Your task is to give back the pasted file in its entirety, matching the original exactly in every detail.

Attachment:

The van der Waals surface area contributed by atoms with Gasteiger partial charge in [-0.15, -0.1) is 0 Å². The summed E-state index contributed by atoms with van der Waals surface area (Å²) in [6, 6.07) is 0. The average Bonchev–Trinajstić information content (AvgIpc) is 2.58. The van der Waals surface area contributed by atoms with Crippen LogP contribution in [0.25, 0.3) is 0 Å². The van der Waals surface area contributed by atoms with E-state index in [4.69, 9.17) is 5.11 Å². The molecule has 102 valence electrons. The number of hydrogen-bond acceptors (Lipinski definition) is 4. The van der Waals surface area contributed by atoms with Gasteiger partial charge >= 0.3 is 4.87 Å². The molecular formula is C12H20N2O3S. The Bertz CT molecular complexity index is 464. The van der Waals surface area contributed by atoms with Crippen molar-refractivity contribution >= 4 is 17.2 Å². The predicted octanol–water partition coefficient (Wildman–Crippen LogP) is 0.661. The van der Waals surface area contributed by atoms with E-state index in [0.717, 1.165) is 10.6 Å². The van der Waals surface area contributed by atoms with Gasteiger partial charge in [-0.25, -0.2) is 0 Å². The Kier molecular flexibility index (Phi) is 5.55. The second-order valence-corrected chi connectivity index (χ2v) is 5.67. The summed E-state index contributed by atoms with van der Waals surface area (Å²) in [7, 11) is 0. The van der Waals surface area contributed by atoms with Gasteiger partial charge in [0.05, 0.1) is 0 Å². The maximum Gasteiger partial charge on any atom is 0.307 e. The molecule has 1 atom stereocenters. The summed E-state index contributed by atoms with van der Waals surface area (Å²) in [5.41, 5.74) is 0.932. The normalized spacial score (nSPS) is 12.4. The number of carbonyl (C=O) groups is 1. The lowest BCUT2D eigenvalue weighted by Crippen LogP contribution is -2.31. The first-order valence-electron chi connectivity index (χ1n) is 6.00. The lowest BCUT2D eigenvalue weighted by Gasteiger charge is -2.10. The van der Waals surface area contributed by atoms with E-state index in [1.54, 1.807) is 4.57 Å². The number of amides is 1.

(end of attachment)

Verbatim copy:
The van der Waals surface area contributed by atoms with Gasteiger partial charge in [-0.15, -0.1) is 0 Å². The summed E-state index contributed by atoms with van der Waals surface area (Å²) in [6, 6.07) is 0. The average Bonchev–Trinajstić information content (AvgIpc) is 2.58. The van der Waals surface area contributed by atoms with Crippen LogP contribution in [0.25, 0.3) is 0 Å². The van der Waals surface area contributed by atoms with E-state index in [4.69, 9.17) is 5.11 Å². The molecule has 102 valence electrons. The number of hydrogen-bond acceptors (Lipinski definition) is 4. The van der Waals surface area contributed by atoms with Gasteiger partial charge >= 0.3 is 4.87 Å². The molecular formula is C12H20N2O3S. The Bertz CT molecular complexity index is 464. The van der Waals surface area contributed by atoms with Crippen molar-refractivity contribution >= 4 is 17.2 Å². The predicted octanol–water partition coefficient (Wildman–Crippen LogP) is 0.661. The van der Waals surface area contributed by atoms with E-state index in [0.717, 1.165) is 10.6 Å². The van der Waals surface area contributed by atoms with Gasteiger partial charge in [-0.25, -0.2) is 0 Å². The Kier molecular flexibility index (Phi) is 5.55. The second-order valence-corrected chi connectivity index (χ2v) is 5.67. The summed E-state index contributed by atoms with van der Waals surface area (Å²) in [7, 11) is 0. The van der Waals surface area contributed by atoms with Gasteiger partial charge in [0.05, 0.1) is 0 Å². The maximum Gasteiger partial charge on any atom is 0.307 e. The molecule has 1 atom stereocenters. The summed E-state index contributed by atoms with van der Waals surface area (Å²) in [5.41, 5.74) is 0.932. The normalized spacial score (nSPS) is 12.4. The number of carbonyl (C=O) groups is 1. The lowest BCUT2D eigenvalue weighted by Crippen LogP contribution is -2.31. The first-order valence-electron chi connectivity index (χ1n) is 6.00. The lowest BCUT2D eigenvalue weighted by Gasteiger charge is -2.10. The van der Waals surface area contributed by atoms with E-state index in [1.54, 1.807) is 4.57 Å². The number of amides is 1.